In order to be able to assist member states in situations of immediate need, Frontex has a pool of European Border Guard Teams (EBGT) and a database of available equipment, together forming a rapid response capability. These teams are kept at full readiness in case of a crisis situation at the external border. They are intended to provide short-term assistance. Member states contribute border guards to the pool based on specific expert profiles developed by Frontex. They can be seconded to Frontex for a period of up to six months as Seconded Guest Officers (SGOs). Instead of these voluntary contributions of staff to Frontex, the December 2015 EU Commission proposal for a European Border and Coast Guard provides for mandatory pooling of human resources: a reserve of 1,500 border guards, provided by member states, should be kept ready for deployment within three days.
Non-EU countries bordering the Mediterranean are already high on the priority list of Forntex’ operational and technical cooperation with third countries “especially given the humanitarian aspect of irregular migration by sea.” The plan for the new Agency increases the EU’s role in cooperation with third countries by coordinating operational cooperation between Member States and third countries in border management.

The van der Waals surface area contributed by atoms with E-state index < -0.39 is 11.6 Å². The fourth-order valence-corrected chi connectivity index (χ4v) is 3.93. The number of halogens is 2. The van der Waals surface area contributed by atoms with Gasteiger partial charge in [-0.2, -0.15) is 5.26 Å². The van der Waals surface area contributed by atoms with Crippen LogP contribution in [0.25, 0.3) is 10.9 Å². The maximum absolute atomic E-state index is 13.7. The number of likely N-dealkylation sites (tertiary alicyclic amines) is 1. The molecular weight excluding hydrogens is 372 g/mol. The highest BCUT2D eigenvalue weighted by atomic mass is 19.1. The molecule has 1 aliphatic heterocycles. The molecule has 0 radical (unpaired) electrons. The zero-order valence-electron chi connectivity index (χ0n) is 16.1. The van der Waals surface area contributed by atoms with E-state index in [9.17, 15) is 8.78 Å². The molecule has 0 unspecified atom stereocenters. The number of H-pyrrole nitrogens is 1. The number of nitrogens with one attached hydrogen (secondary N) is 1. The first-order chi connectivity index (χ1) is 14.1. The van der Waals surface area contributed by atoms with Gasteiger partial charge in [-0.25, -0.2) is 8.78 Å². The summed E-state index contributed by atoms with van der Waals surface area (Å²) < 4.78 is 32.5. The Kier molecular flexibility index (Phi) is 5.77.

At the time of writing the proposal for the European Border and Coast Guard is still subject to approval by the European Council and the European Parliament.
There are three domains in which Frontex coordinates its joint operations: at sea, air and land borders. Not surprisingly, given the sharp increase in migrants that try to reach Europe by sea, joint operations at European sea borders form a large part of the joint operations coordinated by Frontex. While the majority of these operations aim to detect migrants at sea, other types of illegal activities are detected as well, such as drug trafficking or smuggling. The number of joint sea operations has increased (1,829 operational days in 2014, compared to 1,689 in 2013), and patrolling activities have been intensified. In May 2015 the European Commission decided to increase the EU contribution to the joint operations Triton and Poseidon Sea by € 27 million, which was a tripling of budgets.
Frontex’ land operations cover border control at the EU’s external land borders. In 2014, seven joint operations were carried out at the EU’s external land borders, with a total of 1,117 operational days. The operations differ in length, but the intensity of activities has remained approximately the same for a couple of years. Frontex’ largest land border operation (Joint Operation Poseidon Land) took place in northern Greece to monitor shifting migratory routes. The last category, joint air-operations, take place at international airports. In 2014, six joint operations were carried out, of which one is a permanent operation.